Shiso (Perilla frutescens) is, of course, the green leaf served as a garnish with sashimi and sushi (lately replaced by pieces of green plastic cut to vaguely resemble patches of grass). A really fantastic herb and all over the place! Don’t be timid with shiso. The flavour is mild enough to eat in quantity, it is nutritious and medicinal. Great as a salad leaf, or pickled in soy sauce and mirin, shiso pesto, shiso tea…. An annual that readily self-seeds to establish colonies and an excellent insectary plant, it’s a good candidate for scattering around in a forest garden, on abandoned land, city parks…. Green and purple varieties are common in Japan – the latter is not normally eaten fresh but is pickled and used in the making of umeboshi (pickled plums). Later in the year I’ll come back to shiso to talk about making use of the seeds.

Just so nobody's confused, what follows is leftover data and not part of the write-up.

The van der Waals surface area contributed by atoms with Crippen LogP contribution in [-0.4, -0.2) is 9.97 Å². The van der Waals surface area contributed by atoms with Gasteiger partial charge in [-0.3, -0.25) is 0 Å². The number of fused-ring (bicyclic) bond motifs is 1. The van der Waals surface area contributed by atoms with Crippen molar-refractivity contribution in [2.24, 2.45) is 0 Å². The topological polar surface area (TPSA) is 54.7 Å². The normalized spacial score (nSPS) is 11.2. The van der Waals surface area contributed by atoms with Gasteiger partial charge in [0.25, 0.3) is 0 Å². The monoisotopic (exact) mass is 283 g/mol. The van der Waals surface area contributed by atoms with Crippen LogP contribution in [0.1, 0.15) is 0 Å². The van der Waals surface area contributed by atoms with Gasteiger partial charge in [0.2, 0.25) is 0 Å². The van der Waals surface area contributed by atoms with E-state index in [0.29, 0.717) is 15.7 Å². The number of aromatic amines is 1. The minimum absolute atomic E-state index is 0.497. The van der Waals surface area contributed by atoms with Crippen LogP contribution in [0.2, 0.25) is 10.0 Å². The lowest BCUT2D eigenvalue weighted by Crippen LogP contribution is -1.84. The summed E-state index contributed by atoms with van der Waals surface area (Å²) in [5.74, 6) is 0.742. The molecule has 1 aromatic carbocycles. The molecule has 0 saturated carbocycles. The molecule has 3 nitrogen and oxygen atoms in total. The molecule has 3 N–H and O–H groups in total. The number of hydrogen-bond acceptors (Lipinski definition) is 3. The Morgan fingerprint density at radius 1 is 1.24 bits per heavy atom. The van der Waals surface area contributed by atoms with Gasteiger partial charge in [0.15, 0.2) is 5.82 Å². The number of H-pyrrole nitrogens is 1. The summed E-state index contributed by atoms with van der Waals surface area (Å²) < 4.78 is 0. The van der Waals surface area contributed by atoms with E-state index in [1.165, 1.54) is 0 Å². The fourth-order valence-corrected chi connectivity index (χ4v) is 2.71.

Shiso‘s medicine: antiasthmatic, antibacterial, antipyretic, antiseptic, antispasmodic, antitussive, aromatic, carminative, diaphoretic, emollient, expectorant, pectoral, stomachic, tonic.
Shiroza (lambs quarters, fat hen, Chenopodium album) and amaransasu (amaranth, Amaranthus spp.) can be found growing wild throughout much of Japan. The young leaves of both are great in salads. Older leaves of shiroza can be boiled, steamed, added to soups etc. Both shiroza and amaransesu leaves are very nutritious. Both are weedy…let me rephrase that; both are important pioneer plants initiating processes of succession, thus enabling the return of forests – and so are also good candidates for seedballing barren sites or sunny openings of forest gardens.
The dear old yamamomo (Myrica rubra) up the hill from our house has decided to give the fruit producing thing a miss this year but thankfully produced a good enough quantity last year for plentiful vinegar and wine making.